Discovering middle boxes in some cases

In September 2019, demonstrations broke out in Egypt, and the Egyptian authorities arrested a large number of demonstrators in addition to multiple random arrests, and as a result, the Egyptian authorities blocked websites and instant messaging applications.

Blocking AlHurra and BBC

A report issued by OONI indicated that the Egyptian authorities in September 2019, blocked both websites of AlHurra and BBC.

The report monitored that many measurements collected from Egypt on the BBC website showed TLS errors on the Egyptian Telecom Company network (AS8452), Orange Egypt Network (AS37069), and other measurements collected from Vodafone Egypt (AS36935) also showed a timeout error when trying to obtain website content.

The measurements have strongly indicated a form of deep packet inspection (DPI) technology dealing with TLS and is likely the signature of the SNI field of the TLS handshake.

Also, measurements collected by Massar from Egypt indicated that AlHurra website has been blocked in Egypt, as these cases were observed on two tested networks; Vodafone Egypt (AS36935) and Telecom Egypt (AS8452). Measurements collected during September 2019 from Egypt indicated that Egyptian internet service providers were resetting the connection through the use of DPI equipment.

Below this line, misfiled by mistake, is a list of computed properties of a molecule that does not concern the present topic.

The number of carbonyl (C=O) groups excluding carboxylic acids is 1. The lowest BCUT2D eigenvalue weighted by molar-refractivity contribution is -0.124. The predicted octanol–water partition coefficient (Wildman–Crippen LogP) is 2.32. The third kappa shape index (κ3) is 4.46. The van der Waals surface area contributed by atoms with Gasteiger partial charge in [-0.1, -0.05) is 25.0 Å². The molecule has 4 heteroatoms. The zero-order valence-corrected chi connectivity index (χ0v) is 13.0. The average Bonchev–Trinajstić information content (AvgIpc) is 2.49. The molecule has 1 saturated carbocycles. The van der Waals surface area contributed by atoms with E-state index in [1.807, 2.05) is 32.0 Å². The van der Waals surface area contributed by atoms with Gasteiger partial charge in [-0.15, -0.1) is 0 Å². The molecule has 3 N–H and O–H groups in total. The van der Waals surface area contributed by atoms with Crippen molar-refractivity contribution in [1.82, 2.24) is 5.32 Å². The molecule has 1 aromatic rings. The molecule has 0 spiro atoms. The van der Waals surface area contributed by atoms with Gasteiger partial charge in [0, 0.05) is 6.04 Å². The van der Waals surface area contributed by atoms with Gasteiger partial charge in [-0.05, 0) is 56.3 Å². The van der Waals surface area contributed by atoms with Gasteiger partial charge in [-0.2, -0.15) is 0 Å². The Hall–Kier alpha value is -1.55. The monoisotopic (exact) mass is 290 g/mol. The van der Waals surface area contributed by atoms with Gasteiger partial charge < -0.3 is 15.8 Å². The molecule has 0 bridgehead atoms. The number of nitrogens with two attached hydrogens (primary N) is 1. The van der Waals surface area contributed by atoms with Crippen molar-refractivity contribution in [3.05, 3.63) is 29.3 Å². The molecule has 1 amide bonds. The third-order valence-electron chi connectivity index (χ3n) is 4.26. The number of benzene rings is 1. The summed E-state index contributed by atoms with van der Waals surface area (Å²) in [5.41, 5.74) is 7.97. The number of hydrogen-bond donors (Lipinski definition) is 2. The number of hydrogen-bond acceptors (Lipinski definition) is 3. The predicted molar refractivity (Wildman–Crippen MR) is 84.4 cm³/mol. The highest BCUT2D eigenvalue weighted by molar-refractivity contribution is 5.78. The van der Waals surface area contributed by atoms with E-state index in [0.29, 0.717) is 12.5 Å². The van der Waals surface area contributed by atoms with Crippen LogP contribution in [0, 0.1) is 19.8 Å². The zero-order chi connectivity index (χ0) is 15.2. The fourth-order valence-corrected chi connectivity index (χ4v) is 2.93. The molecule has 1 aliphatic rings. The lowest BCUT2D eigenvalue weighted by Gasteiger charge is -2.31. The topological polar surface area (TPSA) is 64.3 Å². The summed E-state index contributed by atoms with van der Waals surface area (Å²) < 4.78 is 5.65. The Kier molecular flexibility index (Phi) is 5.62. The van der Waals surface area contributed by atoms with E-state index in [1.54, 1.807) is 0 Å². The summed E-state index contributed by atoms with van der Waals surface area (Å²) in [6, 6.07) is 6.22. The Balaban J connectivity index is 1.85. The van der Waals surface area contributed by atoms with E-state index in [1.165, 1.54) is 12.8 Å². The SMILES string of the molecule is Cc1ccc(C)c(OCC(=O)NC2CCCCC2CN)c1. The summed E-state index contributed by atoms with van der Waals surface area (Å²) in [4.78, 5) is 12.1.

Blocking Instant Messaging Applications

Measurements collected in September 2019 showed that the Egyptian authorities tried to block the websites of popular instant messaging apps, especially those that offer an encryption feature, where 14 websites of popular instant messaging applications have been blocked as follows;

  • On Vodafone network: wickr.com, signal.org and wire.com
  • On We network: wechat.com, line.me, surespot.me, pryvatenow.com, skype.com, icq.com, groupme.com, kik.com, voxer.com, zello.com, trillian.im

By checking related measurements to the website of Wire application and the domains that the application uses to run its services, it was found that the application uses the following domains:

The measurements gathered from Vodafone network showed that the aforementioned domains were blocked, and that another set of Wire.com subdomains have been also blocked: